The Winnipeg Jewish Theatre has let artistic producer Michael Nathanson go and cancelled the final show of its 2013-14 season.
A short note that went up on the WJT website Tuesday afternoon stated that board members were examining the theatre’s financial position and considering how the company can go forward. They also apologized for the abrupt end to its 26th season.
"We look forward to returning to the stage in the future," read the statement.
There was nothing said about Nathanson’s sudden departure after seven years. Ivan Henwood, WJT’s associate artistic director, refused to answer questions other than to say the organization is involved in a legal process. Nathanson could not be reached for comment.
Nathanson, a Governor General Award-nominated playwright, joined WJT after the organization had a near-death experience in 2005-06 when the season attracted less than 50 per cent capacity.
This time it appears WJT never got over the critically acclaimed but financially costly Angels in America: Millennium Approaches in the spring of 2012 and the follow-up Perestroika, which kicked off its silver anniversary season that fall.
WJT was to close its season April 2 with the premiere of the Shiksa by Winnipeg playwright Cairn Moore, one of the so-called group of seven female local playwrights who were opening new plays in the city this season.
"They have no money, so they are not doing my show," said an obviously dejected Moore. "I thought they would finish their season but they’re not, which tells me they are in real trouble. The theatre is in jeopardy."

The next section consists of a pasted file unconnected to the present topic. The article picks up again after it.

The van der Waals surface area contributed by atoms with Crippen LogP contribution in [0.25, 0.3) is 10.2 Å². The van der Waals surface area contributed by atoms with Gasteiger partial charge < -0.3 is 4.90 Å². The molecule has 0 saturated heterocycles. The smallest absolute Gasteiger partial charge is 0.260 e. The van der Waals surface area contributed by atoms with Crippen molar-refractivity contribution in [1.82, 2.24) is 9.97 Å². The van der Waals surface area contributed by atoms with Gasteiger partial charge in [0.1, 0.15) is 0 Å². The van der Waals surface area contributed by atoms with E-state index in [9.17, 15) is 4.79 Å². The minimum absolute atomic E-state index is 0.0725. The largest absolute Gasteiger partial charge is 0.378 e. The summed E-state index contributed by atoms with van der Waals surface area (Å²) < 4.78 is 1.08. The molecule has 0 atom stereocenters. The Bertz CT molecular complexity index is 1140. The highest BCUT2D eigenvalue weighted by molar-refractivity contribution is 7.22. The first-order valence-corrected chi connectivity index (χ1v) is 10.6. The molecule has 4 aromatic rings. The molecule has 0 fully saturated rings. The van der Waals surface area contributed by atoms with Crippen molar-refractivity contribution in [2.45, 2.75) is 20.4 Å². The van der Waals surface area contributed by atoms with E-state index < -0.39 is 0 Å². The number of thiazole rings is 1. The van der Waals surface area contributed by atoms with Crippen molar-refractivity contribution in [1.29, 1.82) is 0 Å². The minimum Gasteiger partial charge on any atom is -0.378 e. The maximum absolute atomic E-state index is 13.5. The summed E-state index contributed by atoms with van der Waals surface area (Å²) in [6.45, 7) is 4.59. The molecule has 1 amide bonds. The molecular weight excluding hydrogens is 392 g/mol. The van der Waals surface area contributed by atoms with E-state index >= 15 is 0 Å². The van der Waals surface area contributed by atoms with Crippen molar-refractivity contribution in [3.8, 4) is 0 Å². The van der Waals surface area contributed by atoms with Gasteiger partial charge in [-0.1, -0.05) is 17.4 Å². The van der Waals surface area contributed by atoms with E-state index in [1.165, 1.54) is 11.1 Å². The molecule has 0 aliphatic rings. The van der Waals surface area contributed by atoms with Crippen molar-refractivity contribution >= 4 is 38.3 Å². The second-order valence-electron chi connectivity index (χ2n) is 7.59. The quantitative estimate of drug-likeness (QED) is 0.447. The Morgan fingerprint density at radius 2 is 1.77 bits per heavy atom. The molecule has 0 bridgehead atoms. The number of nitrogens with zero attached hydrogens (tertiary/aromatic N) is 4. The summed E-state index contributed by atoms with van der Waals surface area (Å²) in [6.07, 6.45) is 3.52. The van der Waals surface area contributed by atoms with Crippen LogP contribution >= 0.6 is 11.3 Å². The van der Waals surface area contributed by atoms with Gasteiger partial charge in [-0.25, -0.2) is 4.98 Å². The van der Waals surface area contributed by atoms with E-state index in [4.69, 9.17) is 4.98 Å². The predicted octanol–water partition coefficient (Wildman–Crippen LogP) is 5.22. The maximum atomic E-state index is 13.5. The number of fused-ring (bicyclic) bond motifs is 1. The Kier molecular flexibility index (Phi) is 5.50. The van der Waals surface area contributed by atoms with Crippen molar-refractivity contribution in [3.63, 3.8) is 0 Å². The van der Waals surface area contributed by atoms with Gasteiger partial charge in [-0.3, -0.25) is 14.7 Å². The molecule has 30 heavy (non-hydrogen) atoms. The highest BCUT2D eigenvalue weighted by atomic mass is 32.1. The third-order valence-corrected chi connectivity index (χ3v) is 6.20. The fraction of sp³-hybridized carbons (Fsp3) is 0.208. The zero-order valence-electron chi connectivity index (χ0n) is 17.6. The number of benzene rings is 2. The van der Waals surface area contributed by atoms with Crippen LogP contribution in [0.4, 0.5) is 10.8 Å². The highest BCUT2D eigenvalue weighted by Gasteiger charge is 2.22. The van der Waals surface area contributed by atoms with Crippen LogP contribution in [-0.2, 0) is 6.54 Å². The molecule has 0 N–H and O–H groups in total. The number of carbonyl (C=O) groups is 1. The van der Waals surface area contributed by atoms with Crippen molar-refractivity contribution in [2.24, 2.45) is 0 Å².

The announcement comes almost one year since the Manitoba Theatre for Young People imploded from a financial crisis that led to the dismissal of founding artistic director Leslee Silverman. MTYP, however, finished the year and offered a smaller 2013-14 playbill.
Moore is particularly upset because she opted to have WJT produce her play over three other suitors. Many theatres are putting the finishing touches to 2014-15 seasons, so it is unlikely Shiksa will be staged even next year.
"I’m bummed for myself but I am more upset for the wonderful actors who are also my friends and won’t be getting a paycheque," she says. "I hope someone will come in and save the day. Last year we were celebrating the 25th anniversary and now that might be it."
Moore is also upset that no board member called to let her know what was happening. She called a WJT board member to see if there was anything to the rumours she was hearing and was told to talk to the board president. Henwood phoned Monday to give her the bad news.
It’s another setback for the theatre community.
"The now-group of six are all up in arms," says Moore. "I’ve been getting calls from them all day."